Two flights operated by United Airlines (UA) departing from Houston were forced to return after the bird strike. The incident during takeoff resulted in the planes being redirected back to their origin airport for safety reasons.
United Airlines is not the sole airline to be involved in such an incident. Earlier, American Airlines (AA), FedEx (FX), Flydubai (FZ) and many more were recently involved in the Bird strike. Furthermore, there is a rise in such incidents across the world.
Two United Planes involved in Bird Strike Landed safely
On Tuesday, two United Airlines flights – Flight 2086 heading to Las Vegas and Flight 847 bound for Santiago, Chile – were forced to return to Houston after colliding with a flock of birds during takeoff.
Both planes were redirected back to Bush Intercontinental Airport in Texas at around 10 p.m. due to safety concerns. KHOU 11 reported that the birds collided with the planes, prompting the pilots to take immediate action.
Air traffic audio from Flight 847 captured the crew’s reaction when they heard a “loud pop,” alerting them that something was amiss. The pilots took swift action and followed standard procedures to return safely to the airport.
Why did this happen?
According to one of the pilots on the United Airlines flight that collided with a flock of birds, when the plane levelled off at 4,000 feet, there was a loud pop, and something could be felt.
None of the three pilots was able to identify the object that hit the plane and were unsure if it was a bird. The pilot speculated that it could have been a bird or even a drone. But they could not confirm.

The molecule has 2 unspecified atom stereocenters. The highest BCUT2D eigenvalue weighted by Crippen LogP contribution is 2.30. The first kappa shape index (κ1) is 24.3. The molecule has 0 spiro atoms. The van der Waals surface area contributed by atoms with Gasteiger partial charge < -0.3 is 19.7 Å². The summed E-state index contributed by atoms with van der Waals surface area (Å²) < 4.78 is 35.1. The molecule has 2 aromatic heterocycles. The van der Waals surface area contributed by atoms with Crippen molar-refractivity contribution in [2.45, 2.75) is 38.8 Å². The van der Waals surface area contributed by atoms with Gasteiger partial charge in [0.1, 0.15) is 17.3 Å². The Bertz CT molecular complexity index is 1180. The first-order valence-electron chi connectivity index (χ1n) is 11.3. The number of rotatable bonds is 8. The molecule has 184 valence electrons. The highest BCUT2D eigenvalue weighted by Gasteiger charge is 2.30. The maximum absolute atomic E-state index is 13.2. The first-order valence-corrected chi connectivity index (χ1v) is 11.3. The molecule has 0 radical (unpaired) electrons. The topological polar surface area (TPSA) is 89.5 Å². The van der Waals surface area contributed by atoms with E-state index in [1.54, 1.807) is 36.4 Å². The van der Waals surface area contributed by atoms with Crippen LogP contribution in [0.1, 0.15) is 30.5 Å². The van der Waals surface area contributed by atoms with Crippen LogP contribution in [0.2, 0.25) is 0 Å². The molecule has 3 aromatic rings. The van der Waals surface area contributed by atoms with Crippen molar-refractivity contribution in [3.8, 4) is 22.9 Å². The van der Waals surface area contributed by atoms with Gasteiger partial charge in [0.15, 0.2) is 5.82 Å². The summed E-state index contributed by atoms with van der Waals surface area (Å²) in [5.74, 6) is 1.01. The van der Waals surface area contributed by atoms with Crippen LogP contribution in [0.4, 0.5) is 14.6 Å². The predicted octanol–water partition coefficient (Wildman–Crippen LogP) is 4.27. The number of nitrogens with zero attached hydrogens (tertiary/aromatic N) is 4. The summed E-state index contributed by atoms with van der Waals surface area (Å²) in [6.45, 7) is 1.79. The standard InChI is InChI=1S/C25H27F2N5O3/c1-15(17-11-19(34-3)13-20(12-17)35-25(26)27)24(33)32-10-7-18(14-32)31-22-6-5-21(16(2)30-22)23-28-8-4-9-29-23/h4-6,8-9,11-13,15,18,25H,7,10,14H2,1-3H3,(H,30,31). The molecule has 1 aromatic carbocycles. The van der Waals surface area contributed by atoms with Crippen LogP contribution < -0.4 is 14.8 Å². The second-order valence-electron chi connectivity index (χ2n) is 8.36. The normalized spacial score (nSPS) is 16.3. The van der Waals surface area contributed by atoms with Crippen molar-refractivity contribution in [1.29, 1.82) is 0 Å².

Further, the priority was to ensure the safety of the passengers and the crew. Subsequently, to return the plane to the airport for a thorough inspection.
Action by United Pilots After Bird Strike
The pilots on the United Airlines flights were surprised by the impact. They immediately decided to turn the planes around for an emergency landing at Bush Intercontinental Airport.
The data from the Las Vegas-bound flight indicated that it had been in the air for approximately 30 minutes before it reversed course for its emergency landing.
Footage captured at the airport shows firefighters rushing to one of the flights after the incident.
It is common for a plane’s engine to catch fire after birds are sucked in, but in this case, the engine seemed unaffected. Fortunately, neither incident reported injuries, and both planes were thoroughly inspected and cleared for take-off the following day.
An American Airlines Boeing 737 engine recently caught fire after hitting a flock of geese just 25 minutes after it took off from Ohio’s John Glenn International Airport.
A video shows the flight bound for Phoenix making a U-Turn for an emergency landing at the Columbus airport. As flames and smoke emanated from the right engine. Luckily, the plane made a safe landing, and no injuries were reported.
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